Tokyo — The Japanese government has moved with unusual dispatch to revamp and tighten its system of controls on technology transfers to communist nations. The incident of Toshiba Machine Co.'s illegal sale of propeller milling machines to the Soviet Union has become the catalyst for a significant revision of the legal and bureaucratic structure of export controls.
``The circumstances surrounding this incident clearly indicate that it was caused by defects in Japan's existing export control regime,'' said a special committee of the ruling Liberal Democratic Party which prepared the new legislation. The illegal sale, it stated, has ``aroused strong doubts that security interests have been given sufficient consideration in dealing with economic matters.''
After only weeks of discussion, the Cabinet approved Friday a major revision of the law governing exports. The legal measures will be introduced for passage into the current session of the Japanese Diet (parliament). Observers are astounded by the speed of Japan's response. Such changes, involving several government ministries, normally take months or even years in Japan's consensus-based system. A major factor motivating such action is the severe damage which the Toshiba affair has caused United States-Japan relations, including security ties.
The new measures specifically aim at bring security concerns to the fore in the export-control system. Despite resistance, the Trade and Industry Ministry (MITI) was forced to cede authority over what had been its sole province.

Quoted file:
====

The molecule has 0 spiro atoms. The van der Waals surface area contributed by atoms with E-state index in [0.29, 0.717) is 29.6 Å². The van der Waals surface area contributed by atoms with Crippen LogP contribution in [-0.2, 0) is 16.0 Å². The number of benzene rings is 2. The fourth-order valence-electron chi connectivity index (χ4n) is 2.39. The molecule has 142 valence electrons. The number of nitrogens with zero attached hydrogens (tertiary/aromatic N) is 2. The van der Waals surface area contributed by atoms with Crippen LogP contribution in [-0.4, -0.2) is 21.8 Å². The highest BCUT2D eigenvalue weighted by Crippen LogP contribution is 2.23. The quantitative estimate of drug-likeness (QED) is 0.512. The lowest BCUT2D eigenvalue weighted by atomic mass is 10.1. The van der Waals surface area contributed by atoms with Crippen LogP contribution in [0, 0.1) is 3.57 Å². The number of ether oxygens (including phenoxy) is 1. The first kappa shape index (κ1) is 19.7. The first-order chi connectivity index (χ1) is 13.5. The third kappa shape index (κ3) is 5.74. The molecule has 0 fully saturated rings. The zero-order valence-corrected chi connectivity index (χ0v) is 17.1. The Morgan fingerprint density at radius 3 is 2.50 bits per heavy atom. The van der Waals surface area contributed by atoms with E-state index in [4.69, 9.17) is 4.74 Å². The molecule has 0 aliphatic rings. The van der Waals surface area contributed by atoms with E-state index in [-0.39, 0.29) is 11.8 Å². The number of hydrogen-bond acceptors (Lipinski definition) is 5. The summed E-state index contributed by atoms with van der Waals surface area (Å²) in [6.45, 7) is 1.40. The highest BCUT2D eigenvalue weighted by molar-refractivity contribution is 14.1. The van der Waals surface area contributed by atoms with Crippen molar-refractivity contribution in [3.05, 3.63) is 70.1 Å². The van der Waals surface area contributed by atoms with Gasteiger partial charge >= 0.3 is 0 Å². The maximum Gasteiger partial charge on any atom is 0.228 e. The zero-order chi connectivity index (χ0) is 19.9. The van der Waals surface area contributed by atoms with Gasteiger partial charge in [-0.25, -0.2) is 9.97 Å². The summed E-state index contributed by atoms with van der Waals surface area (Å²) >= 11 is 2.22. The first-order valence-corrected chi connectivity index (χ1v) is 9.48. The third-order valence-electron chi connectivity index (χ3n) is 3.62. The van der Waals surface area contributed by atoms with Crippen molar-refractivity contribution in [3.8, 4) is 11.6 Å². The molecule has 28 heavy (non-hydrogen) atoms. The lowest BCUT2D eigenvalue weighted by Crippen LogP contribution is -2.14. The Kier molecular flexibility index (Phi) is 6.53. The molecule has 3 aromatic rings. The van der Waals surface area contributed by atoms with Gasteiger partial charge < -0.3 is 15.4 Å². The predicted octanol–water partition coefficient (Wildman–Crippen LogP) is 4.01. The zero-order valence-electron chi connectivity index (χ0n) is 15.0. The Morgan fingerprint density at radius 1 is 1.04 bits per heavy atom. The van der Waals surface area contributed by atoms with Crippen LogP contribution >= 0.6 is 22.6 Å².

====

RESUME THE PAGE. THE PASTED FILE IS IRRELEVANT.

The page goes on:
There will now be sterner punishment for violators, and the Foreign Ministry will have a role in the system. MITI will also hold talks with the Defense Agency on its offer to supply technical experts to help check for possible violations of the COCOM restrictions. (COCOM is the international body supervising trade with communist areas).
The changes in the law itself include:
Linking export control explicitly to maintaining international security.
A provision stipulating consultation by MITI with the Foreign Ministry.
Extending the maximum criminal penalty for violations relating to national security from three to five years, and similarly changing the statute of limitations on such crimes.
Administrative penalties - prohibiting export of goods and services by a violating company - will cover both illegal export of goods and transaction of services. (The current law provides penalty only for goods).
Maximum prohibition of exports will be strengthened from one to three years.